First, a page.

Scotland needs to get a grip on election turnout
Following the inability of Scottish authorities to publish basic data on turnout in May’s Local elections the Electoral Reform Society Scotland has published its own figures.
Based on the data available (see note 1), the turnout across Scotland’s 32 local authorities is 39.7%.
The data gathering has also highlighted huge inconsistencies in how individual councils handle data on public engagement .
The Society has now called for the Scottish Government to take responsibility for publishing an accurate turnout figure, including calculating methodology in a timely manner.
Willie Sullivan, Director of the Electoral Reform Society in Scotland, said:
Election turnout figures are fundamental for monitoring the health of any democracy. In Scotland we haven’t even agreed how to measure it.
The Scottish Government and the Electoral Management Board must work to improve the consistency of reporting across councils and publish an agreed methodology. Only then will we know for sure who’s turning out and who’s turning off from our democracy.
ERS Scotland has just launched Democracy-Max, a yearlong enquiry into the health of Scottish democracy. Following a packed public meeting on Saturday 14th July, Sullivan added:
Turn out is falling, but there is a real appetite among the Scottish public for engagement in the political process. People have to have some confidence that expressing there view will have some sort of effect on the way they are governed . Our investigation into what makes a ‘Good Scottish Democracy ‘ is an ambitious 12 month programme attempting to imagine a political system that will deepen that confidence.”
Notes to editors
Note 1: Methodology:
To calculate the turnout figure, we sourced each council area's declarations and input the data for reported turnout, total valid votes and percentage turnout per ward.
Since several councils did not publish details of their total electorate figures, we worked backwards to calculate the electorate of each ward by dividing the reported ward turnout figure by the ward percentage turnout and multiplying by 100. Totalling the ward electorate figures, we reached an estimated national electorate figure of 3,990,398.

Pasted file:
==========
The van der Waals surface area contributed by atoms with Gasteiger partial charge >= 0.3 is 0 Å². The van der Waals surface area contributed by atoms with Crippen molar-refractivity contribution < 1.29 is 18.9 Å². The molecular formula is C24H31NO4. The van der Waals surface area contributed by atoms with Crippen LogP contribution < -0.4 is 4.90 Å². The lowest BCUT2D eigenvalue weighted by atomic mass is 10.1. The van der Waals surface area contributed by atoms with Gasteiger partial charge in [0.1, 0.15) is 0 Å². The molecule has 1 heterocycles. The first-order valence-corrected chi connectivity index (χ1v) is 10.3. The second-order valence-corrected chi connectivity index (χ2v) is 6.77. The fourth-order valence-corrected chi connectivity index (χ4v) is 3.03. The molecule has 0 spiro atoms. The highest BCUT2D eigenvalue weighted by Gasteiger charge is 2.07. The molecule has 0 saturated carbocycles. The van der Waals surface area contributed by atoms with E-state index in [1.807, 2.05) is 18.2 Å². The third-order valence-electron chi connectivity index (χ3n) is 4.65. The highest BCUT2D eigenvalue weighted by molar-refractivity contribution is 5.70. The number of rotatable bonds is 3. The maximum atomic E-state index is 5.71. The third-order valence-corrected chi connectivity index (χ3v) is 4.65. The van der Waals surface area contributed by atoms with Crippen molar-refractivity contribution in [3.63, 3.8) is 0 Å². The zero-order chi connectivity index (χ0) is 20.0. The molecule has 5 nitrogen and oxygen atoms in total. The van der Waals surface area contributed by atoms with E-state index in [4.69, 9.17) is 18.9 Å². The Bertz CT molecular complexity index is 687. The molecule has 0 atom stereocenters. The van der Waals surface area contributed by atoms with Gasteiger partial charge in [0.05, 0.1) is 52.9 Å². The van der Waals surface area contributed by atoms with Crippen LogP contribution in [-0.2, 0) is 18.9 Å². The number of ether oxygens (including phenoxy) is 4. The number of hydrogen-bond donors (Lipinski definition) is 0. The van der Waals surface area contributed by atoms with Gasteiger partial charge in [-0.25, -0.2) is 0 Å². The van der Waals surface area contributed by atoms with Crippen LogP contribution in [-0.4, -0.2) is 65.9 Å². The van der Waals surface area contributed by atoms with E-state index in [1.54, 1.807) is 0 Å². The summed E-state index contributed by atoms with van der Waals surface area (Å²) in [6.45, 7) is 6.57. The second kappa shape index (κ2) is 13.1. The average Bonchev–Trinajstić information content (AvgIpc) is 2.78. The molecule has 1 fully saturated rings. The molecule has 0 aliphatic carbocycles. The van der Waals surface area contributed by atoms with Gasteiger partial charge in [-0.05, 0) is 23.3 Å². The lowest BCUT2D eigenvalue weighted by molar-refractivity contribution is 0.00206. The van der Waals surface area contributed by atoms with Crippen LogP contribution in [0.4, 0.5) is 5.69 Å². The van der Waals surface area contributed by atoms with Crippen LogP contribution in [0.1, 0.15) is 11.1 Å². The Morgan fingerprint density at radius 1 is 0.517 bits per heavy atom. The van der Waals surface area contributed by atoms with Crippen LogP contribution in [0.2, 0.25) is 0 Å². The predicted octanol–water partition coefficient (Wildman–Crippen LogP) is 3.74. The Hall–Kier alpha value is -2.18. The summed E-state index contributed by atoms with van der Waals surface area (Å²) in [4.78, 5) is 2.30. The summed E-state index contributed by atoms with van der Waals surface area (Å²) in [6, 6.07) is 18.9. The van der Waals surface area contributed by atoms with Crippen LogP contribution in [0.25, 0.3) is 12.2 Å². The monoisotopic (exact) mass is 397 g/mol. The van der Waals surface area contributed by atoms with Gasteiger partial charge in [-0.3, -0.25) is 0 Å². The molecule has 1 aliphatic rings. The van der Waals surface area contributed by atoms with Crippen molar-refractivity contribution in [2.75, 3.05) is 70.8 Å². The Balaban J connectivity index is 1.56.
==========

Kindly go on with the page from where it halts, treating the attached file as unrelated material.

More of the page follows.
The local government electorate figure (as at 1 December 2011, published in February 2012) was 4,010,000, some 19,000 more than the estimated figure we calculated. This is within the margin of error for statistical analysis, and given 4 months passed between the publication of this figure and the election itself, can be accounted for by natural changes in the population (there were, for example, 14,218 deaths registered by the General Register Office Scotland between 1 January and 31 March 2012).
We then divided the total of the ward reported turnouts (1,584,130) by the estimated national electorate figure (3.990,398) and multiplied by 100 to reach a national turnout figure of 39.7%
While the actual electorate figures are still to be finalised, based on the available information (and the electorate numbers which the councils themselves are declaring their figures against) we believe this to be the most accurate way of calculating the electorate figure with the information currently available.
A spreadsheet providing the ward-level data and the calculations involved is available on request.
Note 2: The people gathering
The people gathering was the commencement of the Electoral Reform Society’s investigation into what would make the ‘Good Scottish Democracy’ or ‘Democracy Max’
Note 3: Last local election
The last time Scotland held a Local Government election decoupled from a parliamentary election was in 1995, when the turnout was 44.9%. Thus the 2012 election indicates a clear fall from that election, though the 39.7% turnout in Scotland is significantly higher than the corresponding figure in England for 2012 of 31%.
The Electoral Reform Society Scotland is collating data for each of Scotland’s 353 council wards in an extensive analysis of the election results, with the turnout data just a small element of this project. As a small office, this is an incredibly lengthy process, but the collating of turnout would be very straightforward for the relevant government department should a centrally agreed methodology be found .